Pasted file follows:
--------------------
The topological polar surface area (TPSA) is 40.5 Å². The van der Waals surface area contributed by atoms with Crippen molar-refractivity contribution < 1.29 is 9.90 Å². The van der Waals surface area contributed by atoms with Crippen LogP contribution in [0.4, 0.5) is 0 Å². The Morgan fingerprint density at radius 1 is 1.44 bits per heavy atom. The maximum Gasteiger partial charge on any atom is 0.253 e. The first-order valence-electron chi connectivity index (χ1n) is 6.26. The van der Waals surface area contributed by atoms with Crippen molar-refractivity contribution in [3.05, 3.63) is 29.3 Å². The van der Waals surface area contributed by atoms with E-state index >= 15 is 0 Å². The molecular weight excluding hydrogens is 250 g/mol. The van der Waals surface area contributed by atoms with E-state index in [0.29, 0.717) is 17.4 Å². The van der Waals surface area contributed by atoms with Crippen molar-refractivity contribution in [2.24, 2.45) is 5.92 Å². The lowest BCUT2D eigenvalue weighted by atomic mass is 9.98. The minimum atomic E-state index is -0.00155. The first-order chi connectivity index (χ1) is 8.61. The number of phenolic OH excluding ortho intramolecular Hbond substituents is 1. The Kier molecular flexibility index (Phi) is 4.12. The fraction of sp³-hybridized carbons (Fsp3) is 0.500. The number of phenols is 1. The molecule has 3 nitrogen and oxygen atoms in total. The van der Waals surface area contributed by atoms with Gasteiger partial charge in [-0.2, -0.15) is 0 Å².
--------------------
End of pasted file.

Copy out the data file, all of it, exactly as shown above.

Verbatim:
The topological polar surface area (TPSA) is 40.5 Å². The van der Waals surface area contributed by atoms with Crippen molar-refractivity contribution < 1.29 is 9.90 Å². The van der Waals surface area contributed by atoms with Crippen LogP contribution in [0.4, 0.5) is 0 Å². The Morgan fingerprint density at radius 1 is 1.44 bits per heavy atom. The maximum Gasteiger partial charge on any atom is 0.253 e. The first-order valence-electron chi connectivity index (χ1n) is 6.26. The van der Waals surface area contributed by atoms with Crippen molar-refractivity contribution in [3.05, 3.63) is 29.3 Å². The van der Waals surface area contributed by atoms with E-state index >= 15 is 0 Å². The molecular weight excluding hydrogens is 250 g/mol. The van der Waals surface area contributed by atoms with E-state index in [0.29, 0.717) is 17.4 Å². The van der Waals surface area contributed by atoms with Crippen molar-refractivity contribution in [2.24, 2.45) is 5.92 Å². The lowest BCUT2D eigenvalue weighted by atomic mass is 9.98. The minimum atomic E-state index is -0.00155. The first-order chi connectivity index (χ1) is 8.61. The number of phenolic OH excluding ortho intramolecular Hbond substituents is 1. The Kier molecular flexibility index (Phi) is 4.12. The fraction of sp³-hybridized carbons (Fsp3) is 0.500. The number of phenols is 1. The molecule has 3 nitrogen and oxygen atoms in total. The van der Waals surface area contributed by atoms with Gasteiger partial charge in [-0.2, -0.15) is 0 Å².